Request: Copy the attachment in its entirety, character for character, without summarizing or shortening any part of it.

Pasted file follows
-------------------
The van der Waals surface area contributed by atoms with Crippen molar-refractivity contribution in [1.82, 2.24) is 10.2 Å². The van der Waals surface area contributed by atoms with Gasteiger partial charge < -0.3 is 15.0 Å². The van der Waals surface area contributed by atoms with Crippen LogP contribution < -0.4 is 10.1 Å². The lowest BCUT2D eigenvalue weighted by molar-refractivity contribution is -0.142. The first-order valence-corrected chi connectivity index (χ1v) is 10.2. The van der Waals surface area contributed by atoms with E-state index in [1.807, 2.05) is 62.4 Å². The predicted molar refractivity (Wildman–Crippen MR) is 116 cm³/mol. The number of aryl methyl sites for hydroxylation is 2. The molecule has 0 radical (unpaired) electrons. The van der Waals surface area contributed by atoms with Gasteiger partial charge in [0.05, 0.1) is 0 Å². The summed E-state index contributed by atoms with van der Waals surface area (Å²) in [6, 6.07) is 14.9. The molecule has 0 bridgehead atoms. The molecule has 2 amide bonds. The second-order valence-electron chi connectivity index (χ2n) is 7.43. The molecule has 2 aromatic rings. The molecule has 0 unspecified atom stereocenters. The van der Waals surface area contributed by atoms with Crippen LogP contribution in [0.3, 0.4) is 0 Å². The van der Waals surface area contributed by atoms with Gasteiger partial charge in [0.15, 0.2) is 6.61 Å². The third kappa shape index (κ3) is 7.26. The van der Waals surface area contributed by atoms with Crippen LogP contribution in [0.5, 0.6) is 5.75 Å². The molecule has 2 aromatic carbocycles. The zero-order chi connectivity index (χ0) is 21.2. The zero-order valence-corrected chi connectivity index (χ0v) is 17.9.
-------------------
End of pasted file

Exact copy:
The van der Waals surface area contributed by atoms with Crippen molar-refractivity contribution in [1.82, 2.24) is 10.2 Å². The van der Waals surface area contributed by atoms with Gasteiger partial charge < -0.3 is 15.0 Å². The van der Waals surface area contributed by atoms with Crippen LogP contribution < -0.4 is 10.1 Å². The lowest BCUT2D eigenvalue weighted by molar-refractivity contribution is -0.142. The first-order valence-corrected chi connectivity index (χ1v) is 10.2. The van der Waals surface area contributed by atoms with E-state index in [1.807, 2.05) is 62.4 Å². The predicted molar refractivity (Wildman–Crippen MR) is 116 cm³/mol. The number of aryl methyl sites for hydroxylation is 2. The molecule has 0 radical (unpaired) electrons. The van der Waals surface area contributed by atoms with Gasteiger partial charge in [0.05, 0.1) is 0 Å². The summed E-state index contributed by atoms with van der Waals surface area (Å²) in [6, 6.07) is 14.9. The molecule has 0 bridgehead atoms. The molecule has 2 amide bonds. The second-order valence-electron chi connectivity index (χ2n) is 7.43. The molecule has 2 aromatic rings. The molecule has 0 unspecified atom stereocenters. The van der Waals surface area contributed by atoms with Crippen LogP contribution in [0.3, 0.4) is 0 Å². The van der Waals surface area contributed by atoms with Gasteiger partial charge in [0.15, 0.2) is 6.61 Å². The third kappa shape index (κ3) is 7.26. The van der Waals surface area contributed by atoms with Crippen LogP contribution in [0.5, 0.6) is 5.75 Å². The molecule has 2 aromatic carbocycles. The zero-order chi connectivity index (χ0) is 21.2. The zero-order valence-corrected chi connectivity index (χ0v) is 17.9.